- Jan 28, 2020
Catholic bishops in Congo have instructed clergy to toll their church bells each week until fresh elections are held.
Efforts by the Catholic Church – the most respected institution in the Democratic Republic of the Congo – to broker a peace deal have floundered on the altar of mistrust and suspicion. With a proposed agreement disintegrating, the bishops are concerned that the DRC could descend into an all-out war.
Judging solely by prepared texts and news reports, one might think a March 22-25 summit in Rome of African Catholic leaders is a grim affair devoted to serious business. That’s true in part, but it misses the lively sense of humor that’s percolated throughout the event.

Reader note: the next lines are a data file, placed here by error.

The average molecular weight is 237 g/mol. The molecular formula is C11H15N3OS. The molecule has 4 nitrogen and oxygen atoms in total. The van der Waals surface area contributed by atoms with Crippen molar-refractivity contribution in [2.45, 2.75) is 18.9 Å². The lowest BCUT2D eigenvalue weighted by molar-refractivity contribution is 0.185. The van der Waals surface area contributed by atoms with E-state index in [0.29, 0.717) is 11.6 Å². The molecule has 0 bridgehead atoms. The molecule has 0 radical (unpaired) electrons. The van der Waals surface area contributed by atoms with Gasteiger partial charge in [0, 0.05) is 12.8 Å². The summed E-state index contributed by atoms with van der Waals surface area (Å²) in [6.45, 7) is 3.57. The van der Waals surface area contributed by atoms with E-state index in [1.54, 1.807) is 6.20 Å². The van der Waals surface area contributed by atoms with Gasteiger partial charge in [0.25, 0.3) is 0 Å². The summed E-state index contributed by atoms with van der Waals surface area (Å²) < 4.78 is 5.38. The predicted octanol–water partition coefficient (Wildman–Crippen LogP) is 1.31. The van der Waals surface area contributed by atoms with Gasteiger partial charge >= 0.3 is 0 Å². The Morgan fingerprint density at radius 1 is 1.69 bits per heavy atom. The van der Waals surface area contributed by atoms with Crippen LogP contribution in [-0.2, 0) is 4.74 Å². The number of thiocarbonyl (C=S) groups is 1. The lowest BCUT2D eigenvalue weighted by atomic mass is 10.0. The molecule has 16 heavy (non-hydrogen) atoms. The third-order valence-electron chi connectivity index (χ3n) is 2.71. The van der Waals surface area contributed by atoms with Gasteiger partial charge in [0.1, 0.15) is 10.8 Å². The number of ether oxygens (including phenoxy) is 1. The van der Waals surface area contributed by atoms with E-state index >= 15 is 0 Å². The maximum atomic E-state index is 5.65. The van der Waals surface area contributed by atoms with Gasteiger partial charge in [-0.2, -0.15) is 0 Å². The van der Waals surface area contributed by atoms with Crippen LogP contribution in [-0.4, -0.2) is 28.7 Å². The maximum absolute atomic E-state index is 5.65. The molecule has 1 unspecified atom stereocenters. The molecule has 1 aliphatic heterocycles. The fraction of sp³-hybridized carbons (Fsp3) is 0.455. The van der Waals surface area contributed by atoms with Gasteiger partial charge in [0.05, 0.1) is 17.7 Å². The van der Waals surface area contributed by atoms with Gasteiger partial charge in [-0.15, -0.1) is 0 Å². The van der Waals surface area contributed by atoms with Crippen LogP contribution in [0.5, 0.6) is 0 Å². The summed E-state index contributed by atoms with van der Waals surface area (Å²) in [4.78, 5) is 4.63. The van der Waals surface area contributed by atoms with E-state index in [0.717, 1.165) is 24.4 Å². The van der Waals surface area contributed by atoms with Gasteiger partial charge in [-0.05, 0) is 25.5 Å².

Cardinal Laurent Monsengwo of the Democratic Republic of Congo says that in many African societies, the Catholic Church historically has served as a substitute for the state, especially when those states have failed, explaining why Catholic prelates on the continent play such a directly political role in African affairs.
At the African theology summit in Rome, Catholic Church leaders from the African continent weighed in on the efforts made by NGO’s and Western governments to enact population control measures. Congolese Cardinal Laurent Monsengwo warns against the dangers, and Beninese Archbishop Berthelemy Adoukonou raises concerns of a “new colonization.”
On day one of a March 22-25 summit of African Catholic leaders in Rome, there was a strong sense that after a period of explosive growth for the Church on the continent, there’s a need to reflect and take stock across the board, in areas ranging from theology and liturgy to the role of women and politics.